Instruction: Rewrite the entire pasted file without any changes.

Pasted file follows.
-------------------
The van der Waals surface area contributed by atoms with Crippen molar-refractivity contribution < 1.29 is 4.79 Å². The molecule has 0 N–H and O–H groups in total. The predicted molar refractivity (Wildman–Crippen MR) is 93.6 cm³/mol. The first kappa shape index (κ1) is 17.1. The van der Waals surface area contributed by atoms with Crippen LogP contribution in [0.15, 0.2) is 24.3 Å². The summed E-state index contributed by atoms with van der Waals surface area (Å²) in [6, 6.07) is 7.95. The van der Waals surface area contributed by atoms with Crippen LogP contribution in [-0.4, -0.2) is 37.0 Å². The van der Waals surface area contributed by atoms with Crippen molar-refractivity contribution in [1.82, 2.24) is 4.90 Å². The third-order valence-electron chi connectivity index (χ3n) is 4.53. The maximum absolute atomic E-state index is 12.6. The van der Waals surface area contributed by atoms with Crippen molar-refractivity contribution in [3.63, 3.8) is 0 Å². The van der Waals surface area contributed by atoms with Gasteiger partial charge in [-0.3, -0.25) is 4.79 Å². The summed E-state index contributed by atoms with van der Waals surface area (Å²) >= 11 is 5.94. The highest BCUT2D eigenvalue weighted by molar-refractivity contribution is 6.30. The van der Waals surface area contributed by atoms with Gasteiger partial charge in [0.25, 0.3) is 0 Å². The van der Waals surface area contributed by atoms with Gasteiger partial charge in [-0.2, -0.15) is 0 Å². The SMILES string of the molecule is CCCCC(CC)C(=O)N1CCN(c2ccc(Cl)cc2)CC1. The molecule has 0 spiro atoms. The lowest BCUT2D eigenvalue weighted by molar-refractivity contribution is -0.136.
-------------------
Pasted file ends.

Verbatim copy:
The van der Waals surface area contributed by atoms with Crippen molar-refractivity contribution < 1.29 is 4.79 Å². The molecule has 0 N–H and O–H groups in total. The predicted molar refractivity (Wildman–Crippen MR) is 93.6 cm³/mol. The first kappa shape index (κ1) is 17.1. The van der Waals surface area contributed by atoms with Crippen LogP contribution in [0.15, 0.2) is 24.3 Å². The summed E-state index contributed by atoms with van der Waals surface area (Å²) in [6, 6.07) is 7.95. The van der Waals surface area contributed by atoms with Crippen LogP contribution in [-0.4, -0.2) is 37.0 Å². The van der Waals surface area contributed by atoms with Crippen molar-refractivity contribution in [1.82, 2.24) is 4.90 Å². The third-order valence-electron chi connectivity index (χ3n) is 4.53. The maximum absolute atomic E-state index is 12.6. The van der Waals surface area contributed by atoms with Crippen molar-refractivity contribution in [3.63, 3.8) is 0 Å². The van der Waals surface area contributed by atoms with Gasteiger partial charge in [-0.3, -0.25) is 4.79 Å². The summed E-state index contributed by atoms with van der Waals surface area (Å²) >= 11 is 5.94. The highest BCUT2D eigenvalue weighted by molar-refractivity contribution is 6.30. The van der Waals surface area contributed by atoms with Gasteiger partial charge in [0.25, 0.3) is 0 Å². The van der Waals surface area contributed by atoms with Gasteiger partial charge in [-0.2, -0.15) is 0 Å². The SMILES string of the molecule is CCCCC(CC)C(=O)N1CCN(c2ccc(Cl)cc2)CC1. The molecule has 0 spiro atoms. The lowest BCUT2D eigenvalue weighted by molar-refractivity contribution is -0.136.